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The Cancer Journal - Volume 8, Number 2 (March-April 1995)


Aspirin and prevention of colorectal cancers

There is an increasing corpus of experimental and epidemiological data suggesting that aspirin, and some other non-steroidal anti-inflammatory drugs (NSAID), exert a chemopreventive action on colorectal cancers and maybe also on stomach, oesophagus (1), and even bladder (2), cancers.

It is now time to summarize the important facts, outline the prospects, and establish priorities. Four classes of compound contribute toward the major developments in cancer chemoprevention : retinoic acid derivatives, b-carotene, tamoxifen, aspirin and NSAID. A number of convergent epidemiological results have brought aspirin and NSAID into the limelight. The risk of colorectal cancer in subjects who regularly take low doses of aspirin or certain NSAID over long periods is significantly reduced. The correlation between the intake of these drugs and the incidence of colorectal cancer has been observed in a wide variety of contexts leaving little doubt that the association is not one purely due to chance. We are now faced with a decision. How can we best exploit this important finding in order to achieve rapid results, how can we improve the results in the short term ?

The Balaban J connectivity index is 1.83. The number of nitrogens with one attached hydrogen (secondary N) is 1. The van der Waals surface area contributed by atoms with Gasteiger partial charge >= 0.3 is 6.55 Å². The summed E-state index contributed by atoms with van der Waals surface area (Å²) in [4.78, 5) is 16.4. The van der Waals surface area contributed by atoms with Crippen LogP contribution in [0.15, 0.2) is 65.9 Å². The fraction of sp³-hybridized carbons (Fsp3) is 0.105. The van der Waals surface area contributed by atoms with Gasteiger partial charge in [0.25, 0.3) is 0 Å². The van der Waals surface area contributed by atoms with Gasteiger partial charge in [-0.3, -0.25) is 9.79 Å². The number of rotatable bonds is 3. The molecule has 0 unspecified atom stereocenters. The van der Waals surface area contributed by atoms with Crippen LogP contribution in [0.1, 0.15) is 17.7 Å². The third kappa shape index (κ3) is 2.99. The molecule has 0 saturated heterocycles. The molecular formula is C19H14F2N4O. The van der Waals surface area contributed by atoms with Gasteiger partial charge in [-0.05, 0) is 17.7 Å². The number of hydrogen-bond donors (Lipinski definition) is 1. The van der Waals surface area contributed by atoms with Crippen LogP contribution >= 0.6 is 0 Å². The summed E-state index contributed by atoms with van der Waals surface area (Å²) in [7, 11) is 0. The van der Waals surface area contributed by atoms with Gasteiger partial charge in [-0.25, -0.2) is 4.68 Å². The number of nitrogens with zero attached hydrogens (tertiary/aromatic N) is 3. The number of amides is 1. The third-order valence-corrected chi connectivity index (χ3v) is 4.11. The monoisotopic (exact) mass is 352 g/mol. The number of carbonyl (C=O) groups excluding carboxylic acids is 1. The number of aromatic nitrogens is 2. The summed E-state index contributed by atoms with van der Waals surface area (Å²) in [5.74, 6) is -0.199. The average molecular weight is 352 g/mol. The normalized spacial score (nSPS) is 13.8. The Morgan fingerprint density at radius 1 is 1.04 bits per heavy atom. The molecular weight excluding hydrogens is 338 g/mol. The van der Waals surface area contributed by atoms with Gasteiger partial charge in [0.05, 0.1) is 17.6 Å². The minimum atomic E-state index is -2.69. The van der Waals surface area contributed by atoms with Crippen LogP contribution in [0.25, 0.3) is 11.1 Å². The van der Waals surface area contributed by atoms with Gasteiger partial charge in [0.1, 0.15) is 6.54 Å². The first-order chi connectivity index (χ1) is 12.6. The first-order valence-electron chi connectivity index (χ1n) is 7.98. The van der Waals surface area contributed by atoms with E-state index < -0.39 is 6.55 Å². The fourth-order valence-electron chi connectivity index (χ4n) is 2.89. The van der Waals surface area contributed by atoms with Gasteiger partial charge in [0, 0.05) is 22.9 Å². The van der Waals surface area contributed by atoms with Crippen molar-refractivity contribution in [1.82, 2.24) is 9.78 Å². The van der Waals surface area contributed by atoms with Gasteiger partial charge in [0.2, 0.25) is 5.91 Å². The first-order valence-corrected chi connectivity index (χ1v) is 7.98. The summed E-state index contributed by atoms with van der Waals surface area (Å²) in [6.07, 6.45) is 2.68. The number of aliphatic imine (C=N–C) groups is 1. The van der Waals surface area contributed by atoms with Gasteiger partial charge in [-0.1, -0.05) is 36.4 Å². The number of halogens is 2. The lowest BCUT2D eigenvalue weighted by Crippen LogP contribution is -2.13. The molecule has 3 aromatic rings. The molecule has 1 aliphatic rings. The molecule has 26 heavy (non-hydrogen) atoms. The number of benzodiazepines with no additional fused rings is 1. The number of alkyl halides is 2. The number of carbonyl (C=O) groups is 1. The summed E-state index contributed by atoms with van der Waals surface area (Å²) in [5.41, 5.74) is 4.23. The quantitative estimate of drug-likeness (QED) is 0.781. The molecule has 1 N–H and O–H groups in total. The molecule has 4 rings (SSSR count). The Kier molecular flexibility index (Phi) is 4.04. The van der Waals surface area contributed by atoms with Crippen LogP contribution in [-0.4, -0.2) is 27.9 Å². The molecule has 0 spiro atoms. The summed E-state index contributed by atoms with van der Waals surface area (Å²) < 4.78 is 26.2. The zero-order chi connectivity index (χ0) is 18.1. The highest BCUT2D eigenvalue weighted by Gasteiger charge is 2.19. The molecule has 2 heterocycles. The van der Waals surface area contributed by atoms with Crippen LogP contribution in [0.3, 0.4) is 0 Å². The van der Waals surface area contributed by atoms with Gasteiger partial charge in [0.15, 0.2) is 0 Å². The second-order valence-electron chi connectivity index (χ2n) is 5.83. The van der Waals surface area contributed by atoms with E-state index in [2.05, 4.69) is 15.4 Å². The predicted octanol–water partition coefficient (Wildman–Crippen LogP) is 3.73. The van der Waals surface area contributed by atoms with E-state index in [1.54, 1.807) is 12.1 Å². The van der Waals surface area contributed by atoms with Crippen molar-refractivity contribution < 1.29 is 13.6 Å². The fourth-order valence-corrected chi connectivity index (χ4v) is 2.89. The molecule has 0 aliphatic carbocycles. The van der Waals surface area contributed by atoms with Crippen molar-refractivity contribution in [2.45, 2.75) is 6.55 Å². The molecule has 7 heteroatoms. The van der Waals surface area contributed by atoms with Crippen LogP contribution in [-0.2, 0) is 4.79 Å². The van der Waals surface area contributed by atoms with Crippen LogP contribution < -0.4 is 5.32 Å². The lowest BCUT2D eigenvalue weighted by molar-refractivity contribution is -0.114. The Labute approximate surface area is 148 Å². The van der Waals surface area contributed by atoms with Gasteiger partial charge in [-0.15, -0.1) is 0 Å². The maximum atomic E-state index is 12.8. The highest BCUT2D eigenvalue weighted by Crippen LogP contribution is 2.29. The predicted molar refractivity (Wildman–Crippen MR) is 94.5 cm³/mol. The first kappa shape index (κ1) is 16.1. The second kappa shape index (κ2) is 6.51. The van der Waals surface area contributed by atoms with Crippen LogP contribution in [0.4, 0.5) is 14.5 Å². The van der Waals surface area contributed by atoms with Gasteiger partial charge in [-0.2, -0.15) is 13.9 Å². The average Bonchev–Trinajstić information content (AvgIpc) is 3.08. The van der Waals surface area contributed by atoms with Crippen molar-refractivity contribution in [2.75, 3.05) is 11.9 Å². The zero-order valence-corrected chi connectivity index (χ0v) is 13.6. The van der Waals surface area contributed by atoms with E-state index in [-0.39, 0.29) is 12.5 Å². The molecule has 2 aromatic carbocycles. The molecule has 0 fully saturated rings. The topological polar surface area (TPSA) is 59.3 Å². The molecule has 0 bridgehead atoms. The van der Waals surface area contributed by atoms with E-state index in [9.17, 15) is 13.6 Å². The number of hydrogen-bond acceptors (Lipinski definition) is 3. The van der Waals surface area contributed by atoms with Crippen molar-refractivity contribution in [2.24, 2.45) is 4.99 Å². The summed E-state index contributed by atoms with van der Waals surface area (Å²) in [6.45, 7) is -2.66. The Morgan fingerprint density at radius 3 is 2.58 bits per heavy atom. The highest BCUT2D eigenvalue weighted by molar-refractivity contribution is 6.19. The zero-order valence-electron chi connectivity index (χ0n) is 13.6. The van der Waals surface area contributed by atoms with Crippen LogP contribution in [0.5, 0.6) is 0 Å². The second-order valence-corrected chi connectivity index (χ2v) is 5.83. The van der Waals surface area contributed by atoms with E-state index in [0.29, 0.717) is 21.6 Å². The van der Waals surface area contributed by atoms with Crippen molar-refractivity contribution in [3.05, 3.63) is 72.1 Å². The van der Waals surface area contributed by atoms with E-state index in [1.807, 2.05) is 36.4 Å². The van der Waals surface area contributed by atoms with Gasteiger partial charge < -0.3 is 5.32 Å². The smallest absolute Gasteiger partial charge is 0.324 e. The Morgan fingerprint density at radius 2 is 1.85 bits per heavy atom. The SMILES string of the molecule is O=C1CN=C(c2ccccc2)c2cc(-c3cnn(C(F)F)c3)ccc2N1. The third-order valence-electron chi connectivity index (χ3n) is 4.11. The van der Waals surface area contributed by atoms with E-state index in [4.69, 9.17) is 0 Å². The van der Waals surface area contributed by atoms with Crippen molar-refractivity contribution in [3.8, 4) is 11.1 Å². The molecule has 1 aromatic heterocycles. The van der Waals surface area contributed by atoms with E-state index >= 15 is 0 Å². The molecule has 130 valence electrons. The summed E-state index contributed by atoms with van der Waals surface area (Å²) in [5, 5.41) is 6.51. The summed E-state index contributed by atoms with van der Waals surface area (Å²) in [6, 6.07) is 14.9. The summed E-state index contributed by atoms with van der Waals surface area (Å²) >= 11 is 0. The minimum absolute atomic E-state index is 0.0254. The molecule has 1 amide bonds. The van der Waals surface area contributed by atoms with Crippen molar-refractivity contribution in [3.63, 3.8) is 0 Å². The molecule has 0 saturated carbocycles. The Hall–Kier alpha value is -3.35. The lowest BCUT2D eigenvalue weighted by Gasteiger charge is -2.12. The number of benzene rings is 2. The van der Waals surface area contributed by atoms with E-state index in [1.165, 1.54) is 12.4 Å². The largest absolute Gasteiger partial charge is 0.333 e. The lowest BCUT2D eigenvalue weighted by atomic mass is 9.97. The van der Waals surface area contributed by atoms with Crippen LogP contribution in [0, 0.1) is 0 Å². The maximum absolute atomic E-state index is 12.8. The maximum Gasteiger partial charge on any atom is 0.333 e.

The frequency with which men and women fall victim to colorectal cancer is comparable and both sexes benefit from the protection afforded by aspirin and NSAID. The first observations, made in 1988 (3), were quickly confirmed in other human studies and also in experimental work on rats (4,5). In rats and humans, the preventive action relates to colorectal cancers and colon adenomas. However, in one study, aspirin doses large enough to prevent myocardial infarct did not significantly reduce the incidence of colorectal cancer (6). Do the results of this prospective study diminish the relevance of case-controlled studies proving the contrary ? Probably not. The discrepancy might be accounted for by differences in dose.